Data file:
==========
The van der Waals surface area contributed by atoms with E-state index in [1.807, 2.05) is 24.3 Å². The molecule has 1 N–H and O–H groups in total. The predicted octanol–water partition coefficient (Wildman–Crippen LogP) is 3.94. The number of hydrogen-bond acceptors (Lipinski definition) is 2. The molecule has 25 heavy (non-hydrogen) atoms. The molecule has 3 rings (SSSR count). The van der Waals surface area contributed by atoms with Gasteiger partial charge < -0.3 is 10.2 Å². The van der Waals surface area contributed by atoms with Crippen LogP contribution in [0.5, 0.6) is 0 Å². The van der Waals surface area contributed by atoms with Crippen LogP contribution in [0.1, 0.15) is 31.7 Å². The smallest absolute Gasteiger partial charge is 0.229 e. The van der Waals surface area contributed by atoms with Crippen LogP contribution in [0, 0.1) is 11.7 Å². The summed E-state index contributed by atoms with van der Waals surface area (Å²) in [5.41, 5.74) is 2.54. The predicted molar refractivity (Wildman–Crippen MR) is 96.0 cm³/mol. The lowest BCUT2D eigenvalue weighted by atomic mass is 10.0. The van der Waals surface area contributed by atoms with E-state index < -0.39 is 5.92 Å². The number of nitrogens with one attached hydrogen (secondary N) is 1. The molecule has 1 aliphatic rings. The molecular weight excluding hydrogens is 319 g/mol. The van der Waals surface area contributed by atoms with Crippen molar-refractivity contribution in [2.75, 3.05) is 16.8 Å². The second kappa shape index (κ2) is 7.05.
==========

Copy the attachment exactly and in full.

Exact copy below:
The van der Waals surface area contributed by atoms with E-state index in [1.807, 2.05) is 24.3 Å². The molecule has 1 N–H and O–H groups in total. The predicted octanol–water partition coefficient (Wildman–Crippen LogP) is 3.94. The number of hydrogen-bond acceptors (Lipinski definition) is 2. The molecule has 25 heavy (non-hydrogen) atoms. The molecule has 3 rings (SSSR count). The van der Waals surface area contributed by atoms with Gasteiger partial charge < -0.3 is 10.2 Å². The van der Waals surface area contributed by atoms with Crippen LogP contribution in [0.5, 0.6) is 0 Å². The van der Waals surface area contributed by atoms with Crippen LogP contribution in [0.1, 0.15) is 31.7 Å². The smallest absolute Gasteiger partial charge is 0.229 e. The van der Waals surface area contributed by atoms with Crippen LogP contribution in [0, 0.1) is 11.7 Å². The summed E-state index contributed by atoms with van der Waals surface area (Å²) in [5.41, 5.74) is 2.54. The predicted molar refractivity (Wildman–Crippen MR) is 96.0 cm³/mol. The lowest BCUT2D eigenvalue weighted by atomic mass is 10.0. The van der Waals surface area contributed by atoms with E-state index < -0.39 is 5.92 Å². The number of nitrogens with one attached hydrogen (secondary N) is 1. The molecule has 1 aliphatic rings. The molecular weight excluding hydrogens is 319 g/mol. The van der Waals surface area contributed by atoms with Crippen molar-refractivity contribution in [2.75, 3.05) is 16.8 Å². The second kappa shape index (κ2) is 7.05.